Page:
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The United States Peace Corps in the early 1960s
Agnieszka Sobocinska

The United States Peace Corps captured the public’s imagination in a way that few international development initiatives ever did. Presidential candidate John F. Kennedy first uttered the words ‘Peace Corps’ in early November 1960; two months later, a Gallup poll found that 89 per cent of Americans had heard of the Peace Corps, with 71 per cent in favour. 1 Over the following years, the Peace

in Global humanitarianism and media culture

This collection interrogates the representation of humanitarian crisis and catastrophe, and the refraction of humanitarian intervention and action, from the mid-twentieth century to the present, across a diverse range of media forms: traditional and contemporary screen media (film, television and online video) as well as newspapers, memoirs, music festivals and social media platforms (such as Facebook, YouTube and Flickr). The book thus explores the historical, cultural and political contexts that have shaped the mediation of humanitarian relationships since the middle of the twentieth century. Together, the chapters illustrate the continuities and connections, as well as the differences, which have characterised the mediatisation of both states of emergency and acts of amelioration. The authors reveal and explore the significant synergies between the humanitarian enterprise, the endeavour to alleviate the suffering of particular groups, and media representations, and their modes of addressing and appealing to specific publics. The chapters consider the ways in which media texts, technologies and practices reflect and shape the shifting moral, political, ethical, rhetorical, ideological and material dimensions of international humanitarian emergency and intervention, and have become integral to the changing relationships between organisations, institutions, governments, individual actors and entire sectors.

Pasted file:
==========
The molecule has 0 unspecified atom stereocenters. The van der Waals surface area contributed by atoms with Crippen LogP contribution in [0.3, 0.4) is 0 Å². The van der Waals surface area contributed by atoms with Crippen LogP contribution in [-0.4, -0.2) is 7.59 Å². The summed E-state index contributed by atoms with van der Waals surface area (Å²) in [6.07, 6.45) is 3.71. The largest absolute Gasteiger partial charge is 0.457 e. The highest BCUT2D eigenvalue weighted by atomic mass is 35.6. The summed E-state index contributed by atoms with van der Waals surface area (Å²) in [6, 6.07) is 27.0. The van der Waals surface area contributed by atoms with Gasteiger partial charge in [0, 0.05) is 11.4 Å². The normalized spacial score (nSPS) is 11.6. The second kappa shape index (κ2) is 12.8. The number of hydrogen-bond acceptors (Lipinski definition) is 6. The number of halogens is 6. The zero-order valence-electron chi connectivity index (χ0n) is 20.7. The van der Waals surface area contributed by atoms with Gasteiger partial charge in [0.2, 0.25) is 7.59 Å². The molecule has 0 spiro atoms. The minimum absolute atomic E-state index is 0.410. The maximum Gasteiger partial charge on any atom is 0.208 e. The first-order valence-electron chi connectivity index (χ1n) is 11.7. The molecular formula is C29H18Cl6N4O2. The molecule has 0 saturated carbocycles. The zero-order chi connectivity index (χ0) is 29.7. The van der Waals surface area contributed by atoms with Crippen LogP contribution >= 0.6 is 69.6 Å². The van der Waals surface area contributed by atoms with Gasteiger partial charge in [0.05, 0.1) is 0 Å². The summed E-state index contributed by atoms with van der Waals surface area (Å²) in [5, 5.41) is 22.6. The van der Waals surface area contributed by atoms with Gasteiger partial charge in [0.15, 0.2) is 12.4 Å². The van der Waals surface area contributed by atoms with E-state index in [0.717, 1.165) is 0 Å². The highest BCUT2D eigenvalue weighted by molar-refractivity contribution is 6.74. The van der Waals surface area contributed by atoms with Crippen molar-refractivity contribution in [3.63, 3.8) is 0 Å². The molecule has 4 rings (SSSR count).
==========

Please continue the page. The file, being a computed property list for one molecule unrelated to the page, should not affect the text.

The Marshall Plan films about Greece